Fluid Models. Fluids. Computational Fluid Dynamics. Liquid. Gas. Ship / submarine hydrodynamics Hydraulic systems Tank sloshing Blood flow Tides. Airframe aerodynamics Propulsion systems Inlets / Nozzles Turbomachinery Combustion. We will concern ourselves with gases – mostly air.
Computational Fluid Dynamics
Ship / submarine hydrodynamics
Inlets / Nozzles
We will concern ourselves with gases – mostly air.
Basic fluid properties include:
p, Static Pressure ( lbf/ft2 or N/m2 )
T, Static Temperature (oR or K )
, Static Density ( slug/ft3 or kg/m3 )
c, Acoustic speed ( ft/sec or m/sec )
e, Specific internal energy ( lbf-ft/slug or J/kg )
h, Specific enthalpy ( lbf-ft/slug or J/kg )
cp & cv, Specific heats ( lbf-ft/slug-oR or J/kg-K )
, Ratio of specific heats
WIND: 1 slug = 32.2 lbm
A perfect gas is defined as “A gas where intermolecular forces are negligible”. A gas that is not perfect is called a real gas. Some use the term “real gas effects” for describing high-temperature effects of vibration, dissociation, and chemical reactions associated with high Mach number flows. The suggested term is “high-temperature effects”.
WIND only simulates perfect gases.
Perfect Gas Equation of State:
, Universal gas constant
M, Molecular weight
For air, R = 1716 ft lbf / ( slug oR ) = 287 J / ( kg K )
A gas may be a mixture of other gases. A mixture of several species of perfect gases is still a perfect gas. The composition of a gas mixture is defined by the mass fraction, ci
where mi is the mass of species i and m is the total mass of all species. One condition for a mixture with ns species is that
The molecular weight, M, of the mixture is determined as
Perfect gas equation of state applies to each species to determine the partial pressure of species i, pi
Dalton’s Law of Partial Pressures states that
Note also that
The specific enthalpy for a gas mixture is determined as
where for each species
The hfiis the specific enthalpy of formation of species i at the reference temperature Tref. The cpi is the specific heat, which is defined using a polynomial
Sutherland’s formula computes the coefficient of molecular viscosity for an perfect gas with fixed composition as a function of temperature
Where C1 and C2 are constants.
WIND uses C1 = 2.269578E-08 slug / (ft-s-oR1/2) and C2 = 216.0 oR.
The definition of the Prandtl number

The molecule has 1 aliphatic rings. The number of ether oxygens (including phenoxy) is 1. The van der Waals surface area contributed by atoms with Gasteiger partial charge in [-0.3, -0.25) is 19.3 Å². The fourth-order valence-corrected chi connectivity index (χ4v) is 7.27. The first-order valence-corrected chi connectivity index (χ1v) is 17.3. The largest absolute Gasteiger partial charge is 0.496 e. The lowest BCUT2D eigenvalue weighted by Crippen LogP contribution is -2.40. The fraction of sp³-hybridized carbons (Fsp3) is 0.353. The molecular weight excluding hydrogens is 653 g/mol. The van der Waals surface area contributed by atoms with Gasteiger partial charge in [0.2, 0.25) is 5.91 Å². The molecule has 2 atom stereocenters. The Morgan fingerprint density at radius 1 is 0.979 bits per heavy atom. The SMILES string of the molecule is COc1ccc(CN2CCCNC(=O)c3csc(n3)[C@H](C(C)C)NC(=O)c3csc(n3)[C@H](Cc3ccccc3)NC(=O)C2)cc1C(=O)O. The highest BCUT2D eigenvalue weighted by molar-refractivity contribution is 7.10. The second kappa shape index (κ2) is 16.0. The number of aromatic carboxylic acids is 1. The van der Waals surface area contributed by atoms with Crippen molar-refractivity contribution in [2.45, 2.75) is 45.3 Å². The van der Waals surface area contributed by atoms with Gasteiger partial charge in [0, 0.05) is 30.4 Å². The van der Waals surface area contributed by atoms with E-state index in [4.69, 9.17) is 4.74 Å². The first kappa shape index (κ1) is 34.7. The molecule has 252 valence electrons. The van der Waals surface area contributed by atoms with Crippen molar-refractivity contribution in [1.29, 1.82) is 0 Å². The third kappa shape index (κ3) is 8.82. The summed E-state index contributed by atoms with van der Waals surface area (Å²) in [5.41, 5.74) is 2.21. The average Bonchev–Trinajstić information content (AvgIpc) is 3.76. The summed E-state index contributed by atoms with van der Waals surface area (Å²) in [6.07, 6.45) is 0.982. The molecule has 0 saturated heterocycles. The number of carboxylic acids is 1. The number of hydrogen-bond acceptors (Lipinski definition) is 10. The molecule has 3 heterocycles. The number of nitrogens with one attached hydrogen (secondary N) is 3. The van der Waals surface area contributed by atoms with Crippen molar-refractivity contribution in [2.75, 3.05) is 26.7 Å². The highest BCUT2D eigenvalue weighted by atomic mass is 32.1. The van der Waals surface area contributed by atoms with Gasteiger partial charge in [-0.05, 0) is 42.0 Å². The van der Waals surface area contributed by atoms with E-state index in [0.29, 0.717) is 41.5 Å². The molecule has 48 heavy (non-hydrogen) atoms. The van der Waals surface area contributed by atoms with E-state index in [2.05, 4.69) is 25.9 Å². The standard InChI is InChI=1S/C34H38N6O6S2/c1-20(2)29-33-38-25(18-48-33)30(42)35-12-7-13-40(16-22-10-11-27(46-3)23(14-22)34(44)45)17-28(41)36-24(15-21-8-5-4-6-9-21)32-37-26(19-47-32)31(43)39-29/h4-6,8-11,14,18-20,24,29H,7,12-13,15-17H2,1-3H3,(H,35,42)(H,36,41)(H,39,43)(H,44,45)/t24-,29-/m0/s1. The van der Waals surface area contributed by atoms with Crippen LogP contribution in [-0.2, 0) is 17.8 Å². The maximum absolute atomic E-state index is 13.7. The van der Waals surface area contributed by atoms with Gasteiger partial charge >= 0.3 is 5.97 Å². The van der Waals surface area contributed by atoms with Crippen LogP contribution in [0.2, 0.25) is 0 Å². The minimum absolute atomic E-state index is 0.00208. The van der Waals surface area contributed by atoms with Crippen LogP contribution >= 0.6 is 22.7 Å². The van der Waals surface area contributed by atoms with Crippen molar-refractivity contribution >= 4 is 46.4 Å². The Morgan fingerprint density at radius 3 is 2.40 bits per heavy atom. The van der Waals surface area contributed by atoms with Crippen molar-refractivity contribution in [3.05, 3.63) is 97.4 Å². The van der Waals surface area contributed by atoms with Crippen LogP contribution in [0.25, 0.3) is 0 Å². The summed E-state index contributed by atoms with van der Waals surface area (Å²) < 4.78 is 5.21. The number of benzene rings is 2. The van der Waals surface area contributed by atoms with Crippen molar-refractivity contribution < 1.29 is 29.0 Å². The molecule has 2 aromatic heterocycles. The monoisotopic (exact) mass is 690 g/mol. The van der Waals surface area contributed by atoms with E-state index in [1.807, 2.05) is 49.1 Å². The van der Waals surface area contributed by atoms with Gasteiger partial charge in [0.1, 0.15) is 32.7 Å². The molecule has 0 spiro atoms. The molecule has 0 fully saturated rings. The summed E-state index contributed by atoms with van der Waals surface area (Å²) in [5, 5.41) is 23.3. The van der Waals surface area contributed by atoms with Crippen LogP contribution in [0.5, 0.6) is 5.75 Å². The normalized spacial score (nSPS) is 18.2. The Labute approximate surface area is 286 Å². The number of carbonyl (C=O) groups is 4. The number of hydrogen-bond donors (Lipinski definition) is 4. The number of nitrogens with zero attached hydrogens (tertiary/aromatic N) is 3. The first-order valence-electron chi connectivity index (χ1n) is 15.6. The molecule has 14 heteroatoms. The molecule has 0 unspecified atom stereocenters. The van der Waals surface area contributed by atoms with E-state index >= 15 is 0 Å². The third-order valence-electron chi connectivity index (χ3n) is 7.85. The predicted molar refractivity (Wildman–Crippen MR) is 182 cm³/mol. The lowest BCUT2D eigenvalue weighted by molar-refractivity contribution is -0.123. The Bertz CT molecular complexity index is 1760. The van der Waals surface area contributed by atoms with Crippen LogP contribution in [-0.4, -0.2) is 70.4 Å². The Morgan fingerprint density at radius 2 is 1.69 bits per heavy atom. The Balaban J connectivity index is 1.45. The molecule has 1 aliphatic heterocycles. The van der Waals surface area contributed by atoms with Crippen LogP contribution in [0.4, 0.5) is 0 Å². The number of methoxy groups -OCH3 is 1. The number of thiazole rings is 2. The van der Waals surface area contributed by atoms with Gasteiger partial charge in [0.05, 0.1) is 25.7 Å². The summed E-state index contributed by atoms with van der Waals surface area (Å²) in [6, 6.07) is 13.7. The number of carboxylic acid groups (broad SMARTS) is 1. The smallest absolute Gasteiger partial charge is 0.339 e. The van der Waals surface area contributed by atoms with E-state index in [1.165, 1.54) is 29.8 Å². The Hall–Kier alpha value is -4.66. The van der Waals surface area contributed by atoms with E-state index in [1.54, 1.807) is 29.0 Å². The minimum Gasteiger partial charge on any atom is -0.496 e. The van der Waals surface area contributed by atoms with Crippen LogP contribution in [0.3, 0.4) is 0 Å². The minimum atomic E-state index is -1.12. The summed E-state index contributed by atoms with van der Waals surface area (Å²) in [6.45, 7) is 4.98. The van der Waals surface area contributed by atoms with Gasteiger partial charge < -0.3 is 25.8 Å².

is used to compute the coefficient of thermal conductivity, k
where the Prandtl number is considered a constant. Thus k is only a
WIND uses Pr = 0.72.
Wilke’s Law computes the transport properties and k for a mixture
where ij is the inter-collisional parameter
The coefficient of diffusion for a binary mixture of two species i and j of dilute gases is provided by the Chapman-Enskog formula
where the effective diffusion collision integral factor is
For the mixture of gases,
Air is the most common gas (default gas) used in CFD simulations with WIND. Air is a mixture of mostly nitrogen (N2) and oxygen (O2) with other trace gases (Argon, water vapor).
Usually assume air to have a fixed composition with constant R,, cp, and cv, which is assuming air behaving as an calorically (ideal) perfect gas.
Simulations with hypersonic Mach numbers and higher temperatures (>1440 oR) involve changes in the energy states and composition of air. The relations for a mixture of perfect gases need to be used and models for the chemical reactions need to be used to determine the thermodynamic and transport properties.
The behavior of air with temperature can be summarized as
T < 1440 oR. Air behaves as a calorically perfect gas.
T > 1440 oR. Vibrational energy states of molecules become significant and the specific heats become a function of temperature. Air behaves as a thermally perfect gas.
T > 4500oR. Air chemically reacts to dissociate O2 to form atomic oxygen O.
T > 7200oR. Air chemically reacts to dissociate N2 to form atomic oxygen N.
T > 16200oR. Both N and O begin to ionize to form a plasma.
The above temperatures assume the air pressure is 1 atm. If the the air pressure is lower, the on-set temperatures (except the 1440 oR) will be lower, and vice versa. Once air chemically reacts, the chemical composition (species) of the air mixture will need to be tracked and the chemical reactions modeled.
This model is the default model and is probably used 95-99% of time for WIND applications.